When Tew went on Paul Henry to talk about the Losi Filipo case, it was a disaster. The story had already got away from the union. When Tew intimated they had offered Filipo some support, Henry cut in and said, "Do you know what, I don't care about him Steve. I care about the four people whose lives have been compromised, one of them a very promising rugby player who will never play again."

Tew said that there was a process to work through. "Not in terms of calling the victims, there aren't,' said Henry, as we stood on the sidelines and cheered. We are partial to a bit of righteous lynch mob mentality. This was fun. Again NZ Rugby had arrived too late on the scene.

They needed to be part of the discussion much earlier. It might have been good to know, for example, that when George Moala was found guilty of a violent crime in 2015, New Zealand Rugby insisted he participate in an educational video around alcohol and anger. It has since been played to hundreds of young men and women and it is extremely effective.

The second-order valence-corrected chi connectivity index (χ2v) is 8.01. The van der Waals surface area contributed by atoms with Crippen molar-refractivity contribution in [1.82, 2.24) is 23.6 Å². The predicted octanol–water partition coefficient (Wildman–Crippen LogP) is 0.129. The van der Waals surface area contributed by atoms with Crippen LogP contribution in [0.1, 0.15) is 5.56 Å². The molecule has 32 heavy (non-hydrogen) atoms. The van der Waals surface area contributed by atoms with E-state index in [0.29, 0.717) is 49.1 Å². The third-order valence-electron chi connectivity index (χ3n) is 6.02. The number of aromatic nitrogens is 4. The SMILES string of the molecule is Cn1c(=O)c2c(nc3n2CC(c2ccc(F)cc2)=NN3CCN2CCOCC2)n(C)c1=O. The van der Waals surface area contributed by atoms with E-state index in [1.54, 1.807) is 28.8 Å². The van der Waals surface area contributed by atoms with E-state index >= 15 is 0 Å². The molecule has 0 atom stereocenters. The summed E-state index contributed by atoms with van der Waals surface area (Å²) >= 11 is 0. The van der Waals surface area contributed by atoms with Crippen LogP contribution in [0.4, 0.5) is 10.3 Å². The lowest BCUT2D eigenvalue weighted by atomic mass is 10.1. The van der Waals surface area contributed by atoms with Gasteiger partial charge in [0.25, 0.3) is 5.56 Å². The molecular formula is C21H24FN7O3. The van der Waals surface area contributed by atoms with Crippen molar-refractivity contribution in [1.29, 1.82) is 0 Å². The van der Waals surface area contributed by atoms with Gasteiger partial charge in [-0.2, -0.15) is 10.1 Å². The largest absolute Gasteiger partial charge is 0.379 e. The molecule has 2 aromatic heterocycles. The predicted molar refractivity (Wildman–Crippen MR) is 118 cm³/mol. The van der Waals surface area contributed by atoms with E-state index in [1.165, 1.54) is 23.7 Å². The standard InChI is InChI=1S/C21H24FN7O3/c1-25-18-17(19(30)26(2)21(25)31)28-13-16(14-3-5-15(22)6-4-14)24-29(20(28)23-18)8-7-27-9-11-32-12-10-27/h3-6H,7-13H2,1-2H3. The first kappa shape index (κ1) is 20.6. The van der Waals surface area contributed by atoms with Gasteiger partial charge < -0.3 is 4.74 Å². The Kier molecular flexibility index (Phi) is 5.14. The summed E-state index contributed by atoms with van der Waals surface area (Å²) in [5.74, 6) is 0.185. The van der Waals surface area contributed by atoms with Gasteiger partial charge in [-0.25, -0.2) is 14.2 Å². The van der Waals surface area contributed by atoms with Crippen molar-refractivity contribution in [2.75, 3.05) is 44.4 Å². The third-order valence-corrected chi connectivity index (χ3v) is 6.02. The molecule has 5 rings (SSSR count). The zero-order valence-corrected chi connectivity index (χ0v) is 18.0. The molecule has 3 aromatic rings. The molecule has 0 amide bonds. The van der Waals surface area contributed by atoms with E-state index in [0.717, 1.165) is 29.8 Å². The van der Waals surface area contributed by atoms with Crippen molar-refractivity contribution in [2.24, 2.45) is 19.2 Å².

After Filipo's extraordinary discharge without conviction, Neil Sorensen, the general manager of professional rugby at NZR, visited the parents of the victims. He said, "Look I'm not 100% sure why I'm here. I'd like to be honest and this might be raw - but I personally believe society is better off with Losi Filipo being in rugby than not being in rugby.

"If he is in rugby for another five years the chances of him bashing people diminishes. He has more chance of dealing with anger and alcohol and other issues."

Quite understandably two of the parents said they just didn't care. But instead of platitudes the NZR offered help. They flew a barrister down from Auckland to Wellington who met the parents on the Terrace and talked them through the forthcoming legal process, the police appeal, the family's rights. They provided a clinical psychiatrist for those victims who might need support.